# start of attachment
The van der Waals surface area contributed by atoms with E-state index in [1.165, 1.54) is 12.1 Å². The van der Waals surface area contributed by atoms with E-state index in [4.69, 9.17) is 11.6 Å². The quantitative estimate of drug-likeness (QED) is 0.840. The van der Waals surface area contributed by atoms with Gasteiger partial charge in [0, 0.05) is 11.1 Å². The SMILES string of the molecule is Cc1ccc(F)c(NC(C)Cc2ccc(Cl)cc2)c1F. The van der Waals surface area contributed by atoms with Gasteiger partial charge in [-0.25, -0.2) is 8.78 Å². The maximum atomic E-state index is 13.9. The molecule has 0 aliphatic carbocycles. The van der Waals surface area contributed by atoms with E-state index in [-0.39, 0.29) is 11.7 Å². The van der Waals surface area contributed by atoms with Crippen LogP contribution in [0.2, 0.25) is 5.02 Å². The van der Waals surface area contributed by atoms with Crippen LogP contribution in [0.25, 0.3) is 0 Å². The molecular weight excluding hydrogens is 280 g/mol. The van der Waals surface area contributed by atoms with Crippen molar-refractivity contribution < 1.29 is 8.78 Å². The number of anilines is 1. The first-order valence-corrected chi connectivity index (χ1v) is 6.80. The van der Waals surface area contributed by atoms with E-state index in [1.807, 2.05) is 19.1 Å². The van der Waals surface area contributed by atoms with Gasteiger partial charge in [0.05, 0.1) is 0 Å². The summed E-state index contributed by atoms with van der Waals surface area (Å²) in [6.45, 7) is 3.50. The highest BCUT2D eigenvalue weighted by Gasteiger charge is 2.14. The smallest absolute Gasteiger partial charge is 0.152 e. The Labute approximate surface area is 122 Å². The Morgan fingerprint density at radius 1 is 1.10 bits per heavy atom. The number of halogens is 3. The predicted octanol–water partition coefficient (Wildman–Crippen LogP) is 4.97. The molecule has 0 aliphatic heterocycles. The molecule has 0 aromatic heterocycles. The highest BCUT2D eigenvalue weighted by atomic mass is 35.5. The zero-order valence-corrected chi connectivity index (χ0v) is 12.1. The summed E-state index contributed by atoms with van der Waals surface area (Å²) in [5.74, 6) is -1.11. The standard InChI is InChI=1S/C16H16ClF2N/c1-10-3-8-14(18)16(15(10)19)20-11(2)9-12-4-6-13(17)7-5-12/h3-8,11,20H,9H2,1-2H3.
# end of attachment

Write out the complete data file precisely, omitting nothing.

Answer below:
The van der Waals surface area contributed by atoms with E-state index in [1.165, 1.54) is 12.1 Å². The van der Waals surface area contributed by atoms with E-state index in [4.69, 9.17) is 11.6 Å². The quantitative estimate of drug-likeness (QED) is 0.840. The van der Waals surface area contributed by atoms with Gasteiger partial charge in [0, 0.05) is 11.1 Å². The SMILES string of the molecule is Cc1ccc(F)c(NC(C)Cc2ccc(Cl)cc2)c1F. The van der Waals surface area contributed by atoms with Gasteiger partial charge in [-0.25, -0.2) is 8.78 Å². The maximum atomic E-state index is 13.9. The molecule has 0 aliphatic carbocycles. The van der Waals surface area contributed by atoms with E-state index in [-0.39, 0.29) is 11.7 Å². The van der Waals surface area contributed by atoms with Crippen LogP contribution in [0.2, 0.25) is 5.02 Å². The van der Waals surface area contributed by atoms with Crippen LogP contribution in [0.25, 0.3) is 0 Å². The molecular weight excluding hydrogens is 280 g/mol. The van der Waals surface area contributed by atoms with Crippen molar-refractivity contribution < 1.29 is 8.78 Å². The number of anilines is 1. The first-order valence-corrected chi connectivity index (χ1v) is 6.80. The van der Waals surface area contributed by atoms with E-state index in [1.807, 2.05) is 19.1 Å². The van der Waals surface area contributed by atoms with Gasteiger partial charge in [0.05, 0.1) is 0 Å². The summed E-state index contributed by atoms with van der Waals surface area (Å²) in [6.45, 7) is 3.50. The highest BCUT2D eigenvalue weighted by Gasteiger charge is 2.14. The smallest absolute Gasteiger partial charge is 0.152 e. The Labute approximate surface area is 122 Å². The Morgan fingerprint density at radius 1 is 1.10 bits per heavy atom. The number of halogens is 3. The predicted octanol–water partition coefficient (Wildman–Crippen LogP) is 4.97. The molecule has 0 aliphatic heterocycles. The molecule has 0 aromatic heterocycles. The highest BCUT2D eigenvalue weighted by atomic mass is 35.5. The zero-order valence-corrected chi connectivity index (χ0v) is 12.1. The summed E-state index contributed by atoms with van der Waals surface area (Å²) in [5.74, 6) is -1.11. The standard InChI is InChI=1S/C16H16ClF2N/c1-10-3-8-14(18)16(15(10)19)20-11(2)9-12-4-6-13(17)7-5-12/h3-8,11,20H,9H2,1-2H3.